Blake Griffin Clippers 2016
The Boston Celtics have inquired about Clippers forward Blake Griffin's availability before, however, reportedly no new talks have taken place. Getty Images

The Boston Celtics have yet to land a true superstar in free agency or the trade market this summer, but it’s certainly not due to a lack of effort and team president Danny Ainge could even reinvigorate his previous pursuits for Los Angeles Clippers forward Blake Griffin or Oklahoma City Thunder point guard Russell Westbrook to achieve the team’s ultimate goal.

According to the Boston Herald, the Celtics “remain open to major moves” for such stars like Griffin or Westbrook, both of whom they’ve pursued before, but that no new talks have taken place. The report also stressed previous talks that would’ve shipped Chicago Bulls guard Jimmy Butler to Boston, and the signing of power forward Al Horford, might’ve been enough to sign Kevin Durant.

The Celtics pulled out all the stops in their attempt to lure Durant, even tabbing New England Patriots quarterback Tom Brady as a pitchman, but to no avail. Instead, Ainge didn’t completely whiff during free agency and stole Horford from the Atlanta Hawks for $113.3 million over four years.

However, while Horford’s one of the best two-way bigs in the league, Boston’s yet to land that true superstar like Griffin or Westbrook in free agency or by trade.

Landing any superstar comes with a unique set of problems, but Boston does have the requisite assets to at least tempt Oklahoma City or Los Angeles to answer the phone if Ainge calls in the near future.

The hurdles, in particular the asking price for Griffin or Westbrook, are significant. For one, both players will be unrestricted free agents in 2017, and the Celtics would require both players to sign contract extensions in order to consummate any deal. Otherwise Boston risks trading all of its most valuable young players and future draft picks with no assurance either player will stick around.

And right now, neither Griffin nor Westbrook might be open to giving up a chance to test the open market. Griffin’s scheduled to make $20.1 million next season and has a $21.3 million player option for the 2017-18 season, but the 27-year-old and five-time All-Star would likely opt-out in order to cash in on the NBA’s new ballooned salary cap. The same could also said of Westbrook, who has reportedly refused to sign an extension with Oklahoma City and intends to test free agency next summer.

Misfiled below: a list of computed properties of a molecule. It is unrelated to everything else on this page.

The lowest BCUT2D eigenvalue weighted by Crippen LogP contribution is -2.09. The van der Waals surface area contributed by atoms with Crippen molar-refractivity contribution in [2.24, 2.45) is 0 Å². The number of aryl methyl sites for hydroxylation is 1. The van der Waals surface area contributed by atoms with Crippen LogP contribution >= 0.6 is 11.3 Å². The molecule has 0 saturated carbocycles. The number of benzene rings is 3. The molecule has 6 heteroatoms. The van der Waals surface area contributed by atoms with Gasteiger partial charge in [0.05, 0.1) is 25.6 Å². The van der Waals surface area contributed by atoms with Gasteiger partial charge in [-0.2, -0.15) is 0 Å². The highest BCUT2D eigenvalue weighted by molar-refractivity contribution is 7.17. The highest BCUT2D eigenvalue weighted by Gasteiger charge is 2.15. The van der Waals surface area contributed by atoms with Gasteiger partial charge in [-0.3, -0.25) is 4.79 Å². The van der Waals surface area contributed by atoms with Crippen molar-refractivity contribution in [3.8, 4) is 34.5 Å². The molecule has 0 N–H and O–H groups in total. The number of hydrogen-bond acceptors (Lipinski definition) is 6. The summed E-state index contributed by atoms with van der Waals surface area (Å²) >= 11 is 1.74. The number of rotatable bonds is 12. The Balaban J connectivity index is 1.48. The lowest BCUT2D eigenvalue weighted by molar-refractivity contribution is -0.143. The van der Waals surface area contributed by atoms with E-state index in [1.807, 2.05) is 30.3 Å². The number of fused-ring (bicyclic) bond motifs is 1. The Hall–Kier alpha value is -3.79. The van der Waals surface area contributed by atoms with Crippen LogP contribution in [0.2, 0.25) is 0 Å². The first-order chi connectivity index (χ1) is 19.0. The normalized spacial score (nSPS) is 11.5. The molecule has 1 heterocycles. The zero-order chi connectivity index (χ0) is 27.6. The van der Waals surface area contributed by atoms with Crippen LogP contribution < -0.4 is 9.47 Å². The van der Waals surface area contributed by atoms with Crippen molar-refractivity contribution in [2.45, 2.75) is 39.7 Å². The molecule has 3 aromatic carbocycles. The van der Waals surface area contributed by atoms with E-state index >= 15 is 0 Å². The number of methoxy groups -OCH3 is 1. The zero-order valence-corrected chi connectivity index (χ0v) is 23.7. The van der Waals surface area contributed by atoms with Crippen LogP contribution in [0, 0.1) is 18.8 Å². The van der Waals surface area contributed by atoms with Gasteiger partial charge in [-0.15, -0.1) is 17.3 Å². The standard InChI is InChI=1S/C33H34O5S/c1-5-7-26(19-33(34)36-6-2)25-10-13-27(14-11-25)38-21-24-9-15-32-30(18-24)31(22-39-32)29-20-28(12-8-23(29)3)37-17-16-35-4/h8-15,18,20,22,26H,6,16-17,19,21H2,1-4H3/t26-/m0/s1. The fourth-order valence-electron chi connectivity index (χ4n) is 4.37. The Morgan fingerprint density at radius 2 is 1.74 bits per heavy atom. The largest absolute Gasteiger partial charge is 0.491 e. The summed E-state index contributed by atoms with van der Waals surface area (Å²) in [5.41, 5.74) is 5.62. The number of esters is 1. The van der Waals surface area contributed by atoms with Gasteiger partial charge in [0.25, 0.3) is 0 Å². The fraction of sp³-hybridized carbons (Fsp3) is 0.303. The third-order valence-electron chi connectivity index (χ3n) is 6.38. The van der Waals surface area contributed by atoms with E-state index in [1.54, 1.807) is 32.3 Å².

Attaining Westbrook, though, does seem more plausible than Griffin at the moment. The Celtics have been labeled the frontrunner to land the former scoring champion Westbrook due to their considerable assets and that the Thunder are likely to move the All-Star “sooner rather than later.”

Griffin, on the other hand, has played a massive role in the Clippers rejuvenation from league laughingstock into perennial playoff contender since he was selected No. 1 overall in 2009. A highlight machine and former Slam Dunk contest champion, Griffin’s averaged 21.5 points, 9.6 rebounds, and 4.0 assists over his six-year career and he’s shown tremendous growth on the court under head coach Doc Rivers.

To put it another way, Griffin helped the Clippers win 32 games in his rookie season, 40 the next year, followed by a then franchise-best 56 in 2012-13. And since Rivers took over in 2013 the Clippers have won no less than 53 games each season, with Griffin the featured and primary scorer.

Rivers, who also serves as team president, even said after the Clippers were eliminated by the Portland Trail Blazers in the first-round of the playoffs that he had no intention of breaking up the core of Griffin, point guard Chris Paul, and center DeAndre Jordan. But the Clippers have plateaued these last two seasons and a shakeup may be necessary.

Trade speculation has continued to swirl around Griffin, who’s been linked to the New York Knicks and other teams before. And after a tendon injury and suspension for punching a team equipment manager limited him to only 35 games last season, the Clippers may decide to part with their most valuable asset.